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Having the correct shovel and shovelling technique is a crucial, yet often overlooked, part of avalanche rescue. After all, it is no good locating a victim very fast if it then takes you an hour to dig them out. A lot, of course, will depend on the type of snow in the avalanche as well as the depth of burial, but being armed with a strong shovel and being practised in using it is vital.
Statistics show that over 90% of victims buried in an avalanche will still be alive after 15 minutes. After this, however, the chances of survival plummet dramatically - after 45 minutes only around 25% are pulled out alive. Time really is crucial in an avalanche rescue and quite literally every second counts.
Avalanche debris can often set rock hard immediately after it comes to rest and the rapid deceleration involved when a slide stops will compress down the loose snow into a solid mass. This hard snow can make for very tough and tiring digging, especially if the victim is buried far beneath the surface. With a flimsy shovel you really will be struggling.
The main dilemma when choosing a shovel is strength versus size and weight. You should carry your shovel every time you venture off the marked trails so obviously a light and compact one will be preferable. However, if you ever have to use it, you are really going to want it to perform.
The plastic Ortovox shovels are among the lightest shovels available and their lexan blades are very tough.
However, if you don't mind a bit of extra weight, nothing quite matches a large, strong aluminium blade when it comes to digging. The Prof Aluminium II from Ortovox and Alaska D PB , all from Ortovox, are perfect for shifting large amounts of snow fast with their burly blades with long telescopic handles. The Deploy 3 and Deploy 7 by Black Diamond are also powerful aluminium shovels with telescopic handles.
For more of a compromise there are several great lightweight metal shovels on the market. The BCA Tour Shovel is in fact lighter than even the plastic models and comes with an integrated probe making the lightest and most compact shovel/probe setup you can find.
Take a look at our comparison table to compare our extensive range of Ortovox, Black Diamond and BCA shovels
Shovelling is commonly an area where a lot of time is wasted during an avalanche rescue. It is often overlooked in avalanche safety courses as well. Any avalanche rescue practise should involve not only transceiver use but also probe and shovel use as well.
Obviously the ease or difficulty or the shovelling faze will depend a lot on the hardness of the snow, the depth of the burial and how many people are digging. Extracting a victim by yourself under 2 metres of hard set snow is going to be very hard work for example. But a good shovel and a proper technique will go a long way to helping you - madly flailing at the snow is not an efficient approach.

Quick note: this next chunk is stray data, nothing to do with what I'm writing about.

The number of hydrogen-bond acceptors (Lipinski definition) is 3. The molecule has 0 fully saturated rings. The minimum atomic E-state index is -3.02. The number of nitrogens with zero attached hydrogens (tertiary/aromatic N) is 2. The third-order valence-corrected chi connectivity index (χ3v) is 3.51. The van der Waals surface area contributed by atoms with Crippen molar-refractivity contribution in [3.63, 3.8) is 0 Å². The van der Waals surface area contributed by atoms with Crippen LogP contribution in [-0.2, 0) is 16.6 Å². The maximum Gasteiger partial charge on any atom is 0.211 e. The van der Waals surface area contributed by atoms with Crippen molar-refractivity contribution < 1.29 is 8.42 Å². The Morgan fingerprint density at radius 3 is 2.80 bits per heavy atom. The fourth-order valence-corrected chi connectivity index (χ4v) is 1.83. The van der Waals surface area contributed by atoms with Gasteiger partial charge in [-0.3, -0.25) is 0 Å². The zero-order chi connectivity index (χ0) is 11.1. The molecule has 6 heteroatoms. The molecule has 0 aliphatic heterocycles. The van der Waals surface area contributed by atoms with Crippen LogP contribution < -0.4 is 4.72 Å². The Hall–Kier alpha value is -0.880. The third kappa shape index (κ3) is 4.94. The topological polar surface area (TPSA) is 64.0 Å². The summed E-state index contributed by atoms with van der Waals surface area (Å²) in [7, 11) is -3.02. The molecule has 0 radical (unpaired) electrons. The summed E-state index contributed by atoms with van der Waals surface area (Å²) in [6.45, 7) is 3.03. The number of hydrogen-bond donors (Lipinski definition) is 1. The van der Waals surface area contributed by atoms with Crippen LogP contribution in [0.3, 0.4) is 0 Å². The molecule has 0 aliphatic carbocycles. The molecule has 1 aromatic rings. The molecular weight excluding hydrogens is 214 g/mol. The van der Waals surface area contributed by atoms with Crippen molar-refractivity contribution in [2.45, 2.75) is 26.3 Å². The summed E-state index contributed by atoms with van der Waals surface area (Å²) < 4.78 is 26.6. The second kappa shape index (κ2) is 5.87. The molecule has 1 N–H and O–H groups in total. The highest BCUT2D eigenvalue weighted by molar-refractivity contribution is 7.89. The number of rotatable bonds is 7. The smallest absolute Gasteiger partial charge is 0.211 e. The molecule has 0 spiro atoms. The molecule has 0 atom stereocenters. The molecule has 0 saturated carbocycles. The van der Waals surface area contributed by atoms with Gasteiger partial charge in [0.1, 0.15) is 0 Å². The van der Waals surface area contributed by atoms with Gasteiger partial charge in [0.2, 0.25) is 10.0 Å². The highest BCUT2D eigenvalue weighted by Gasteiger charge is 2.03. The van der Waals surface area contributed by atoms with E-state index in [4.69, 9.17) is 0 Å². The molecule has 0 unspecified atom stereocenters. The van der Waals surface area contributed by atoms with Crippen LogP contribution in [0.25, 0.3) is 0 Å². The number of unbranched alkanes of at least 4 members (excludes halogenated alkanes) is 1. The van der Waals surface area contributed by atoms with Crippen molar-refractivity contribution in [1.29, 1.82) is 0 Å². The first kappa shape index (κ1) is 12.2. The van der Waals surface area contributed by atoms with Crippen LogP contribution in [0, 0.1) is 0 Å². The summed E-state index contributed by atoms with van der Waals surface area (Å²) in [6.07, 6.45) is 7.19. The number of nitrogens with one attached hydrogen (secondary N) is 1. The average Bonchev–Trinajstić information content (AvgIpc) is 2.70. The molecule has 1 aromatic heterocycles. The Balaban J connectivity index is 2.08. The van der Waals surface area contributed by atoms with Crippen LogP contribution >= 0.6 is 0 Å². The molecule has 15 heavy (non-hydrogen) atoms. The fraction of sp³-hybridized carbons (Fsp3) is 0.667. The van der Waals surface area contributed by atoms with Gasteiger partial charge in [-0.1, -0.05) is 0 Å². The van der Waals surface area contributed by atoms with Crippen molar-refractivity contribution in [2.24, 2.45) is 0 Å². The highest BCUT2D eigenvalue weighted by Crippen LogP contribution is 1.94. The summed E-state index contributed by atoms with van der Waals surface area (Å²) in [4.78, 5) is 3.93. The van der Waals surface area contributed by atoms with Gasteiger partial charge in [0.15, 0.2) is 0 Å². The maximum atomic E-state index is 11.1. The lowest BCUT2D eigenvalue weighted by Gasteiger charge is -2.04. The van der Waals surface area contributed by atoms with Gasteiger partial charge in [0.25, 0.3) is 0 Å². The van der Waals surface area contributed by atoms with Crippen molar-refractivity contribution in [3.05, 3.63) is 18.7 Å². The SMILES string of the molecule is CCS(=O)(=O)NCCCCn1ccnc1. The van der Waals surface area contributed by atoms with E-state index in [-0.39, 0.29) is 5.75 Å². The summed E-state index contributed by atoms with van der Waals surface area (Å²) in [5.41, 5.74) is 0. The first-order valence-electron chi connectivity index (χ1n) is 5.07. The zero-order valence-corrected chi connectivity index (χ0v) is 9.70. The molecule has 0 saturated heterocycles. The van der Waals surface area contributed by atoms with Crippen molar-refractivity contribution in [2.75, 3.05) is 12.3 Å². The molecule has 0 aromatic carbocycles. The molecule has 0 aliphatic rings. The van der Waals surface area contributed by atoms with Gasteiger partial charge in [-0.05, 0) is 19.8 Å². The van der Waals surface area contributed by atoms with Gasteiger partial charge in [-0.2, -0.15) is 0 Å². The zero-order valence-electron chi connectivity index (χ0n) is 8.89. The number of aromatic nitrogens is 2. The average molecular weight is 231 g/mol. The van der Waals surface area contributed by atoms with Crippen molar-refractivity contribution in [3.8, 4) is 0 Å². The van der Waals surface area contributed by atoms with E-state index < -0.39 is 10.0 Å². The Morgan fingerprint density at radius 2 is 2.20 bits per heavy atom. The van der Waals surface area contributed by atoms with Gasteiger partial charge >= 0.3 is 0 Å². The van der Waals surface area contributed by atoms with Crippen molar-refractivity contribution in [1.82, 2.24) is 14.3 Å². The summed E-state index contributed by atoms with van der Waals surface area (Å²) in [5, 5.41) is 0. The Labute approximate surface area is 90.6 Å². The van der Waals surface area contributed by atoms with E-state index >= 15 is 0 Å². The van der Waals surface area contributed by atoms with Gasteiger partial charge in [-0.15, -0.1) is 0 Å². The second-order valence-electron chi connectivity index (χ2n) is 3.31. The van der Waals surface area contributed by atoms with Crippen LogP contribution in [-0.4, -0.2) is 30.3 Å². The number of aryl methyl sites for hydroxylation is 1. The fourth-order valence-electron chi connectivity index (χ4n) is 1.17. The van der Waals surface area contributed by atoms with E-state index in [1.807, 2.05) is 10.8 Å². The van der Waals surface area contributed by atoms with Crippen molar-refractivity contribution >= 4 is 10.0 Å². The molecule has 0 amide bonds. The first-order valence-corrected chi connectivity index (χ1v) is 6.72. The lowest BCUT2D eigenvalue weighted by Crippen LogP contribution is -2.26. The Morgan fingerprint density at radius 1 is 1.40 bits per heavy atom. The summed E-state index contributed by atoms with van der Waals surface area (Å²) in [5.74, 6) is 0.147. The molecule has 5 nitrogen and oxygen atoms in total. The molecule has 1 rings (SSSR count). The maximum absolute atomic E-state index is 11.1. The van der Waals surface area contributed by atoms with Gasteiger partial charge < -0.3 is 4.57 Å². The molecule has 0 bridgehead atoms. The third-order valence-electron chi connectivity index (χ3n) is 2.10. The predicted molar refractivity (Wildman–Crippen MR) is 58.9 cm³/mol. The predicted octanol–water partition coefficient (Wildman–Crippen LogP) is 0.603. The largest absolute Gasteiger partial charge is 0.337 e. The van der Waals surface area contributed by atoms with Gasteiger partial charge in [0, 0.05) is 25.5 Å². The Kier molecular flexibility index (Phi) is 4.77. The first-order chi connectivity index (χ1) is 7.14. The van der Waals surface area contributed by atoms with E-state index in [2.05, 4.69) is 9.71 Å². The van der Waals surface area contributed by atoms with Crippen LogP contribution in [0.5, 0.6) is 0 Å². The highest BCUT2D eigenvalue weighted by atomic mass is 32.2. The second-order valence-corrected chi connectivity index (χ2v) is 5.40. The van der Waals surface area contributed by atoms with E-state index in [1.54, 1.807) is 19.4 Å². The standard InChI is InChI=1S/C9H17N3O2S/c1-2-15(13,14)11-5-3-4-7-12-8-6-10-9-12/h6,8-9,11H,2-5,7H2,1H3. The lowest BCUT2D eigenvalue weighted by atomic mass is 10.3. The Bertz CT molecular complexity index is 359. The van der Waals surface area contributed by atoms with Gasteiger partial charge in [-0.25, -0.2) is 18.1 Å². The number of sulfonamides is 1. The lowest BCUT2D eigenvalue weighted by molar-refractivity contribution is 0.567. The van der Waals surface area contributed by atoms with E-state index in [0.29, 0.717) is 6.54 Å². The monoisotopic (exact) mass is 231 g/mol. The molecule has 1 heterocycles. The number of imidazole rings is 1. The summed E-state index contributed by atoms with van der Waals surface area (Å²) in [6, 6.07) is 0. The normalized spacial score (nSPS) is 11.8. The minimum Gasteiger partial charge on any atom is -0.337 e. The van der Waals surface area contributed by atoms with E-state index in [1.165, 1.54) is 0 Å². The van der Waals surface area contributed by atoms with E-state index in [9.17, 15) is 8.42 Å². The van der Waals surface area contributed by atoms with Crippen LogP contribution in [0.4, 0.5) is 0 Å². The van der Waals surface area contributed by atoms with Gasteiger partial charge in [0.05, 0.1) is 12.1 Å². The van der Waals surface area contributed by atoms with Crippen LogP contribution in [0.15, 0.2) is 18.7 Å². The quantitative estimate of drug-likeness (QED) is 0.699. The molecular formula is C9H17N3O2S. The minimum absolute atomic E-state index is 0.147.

There are two main techniques for shovelling. The cone technique involves digging straight down around the probe. This is a technique is ok for shallow burials but has some notable disadvantages especially on deeper burials. That is you are right above the victim so run the danger of trampling their airway and compressing down the snow around them increasing the risk of suffocation.
The more measured technique is terrace shovelling. This involves beginning your dig at a point one a half times the burial depth (your probe will indicate this to you) downhill from the probe. Although this technique involves removing more snow, means that you approach the victim from the side rather than above negating many of the problems of the cone technique. Also it is a much easier system for two people to dig in tandem and it is far easier to remove the snow from the hole.
Avalanche Shovels - frequently asked questions
What are they used for?
Once you have located the position of the person buried in the snow, using your transceiver and probe, the shovel is then used to dig the person out of the snow. Shovels can also be used to create kickers or dig out the car on a powder morning. Due to the need to carry a shovel at all times in the backcountry, they are designed to be compact and lightweight without compromising strength and performance.
What are they made of?
Shovels can either be made of plastic, steel, aluminium or carbon. The force of the avalanche compresses the snow to make it incredibly dense and hard. It can be extremely difficult to shovel through the snow, necessitating a strong shovel. It is essential to recover the person as soon as possible, as their chances of surviving drop dramatically the longer they are buried for. Therefore, it is necessary to have not only a decent shovel, but also know how to use it and the most effective shovelling techniques.
What determines which shovel you should buy?
Deciding which shovel to buy comes down to weight, size and strength. It is vital that you take your probe, shovel and transceiver with you every time you venture off of any marked ski trails; therefore you need a shovel that will fit in your bag and is light enough for you to carry each time you are out. A plastic shovel will be much lighter and thus easier to carry; an aluminium shovel will be stronger, though, and this can be vital when faced with the hard, packed snow of an avalanche, though they are heavier. For the ideal compromise, there are lightweight metal shovels available on the market. Recently we have added a carbon shovel to our stock for those keen to save even more weight.
How do they fit in your backpack?
The shovels can be dismantled to make them compact and easy to fit into your bag. The handle on the shovel and can be removed to allow you to pack in the handle and blade separately. Many backcountry backpacks have specified compartments in which to store your shovel.
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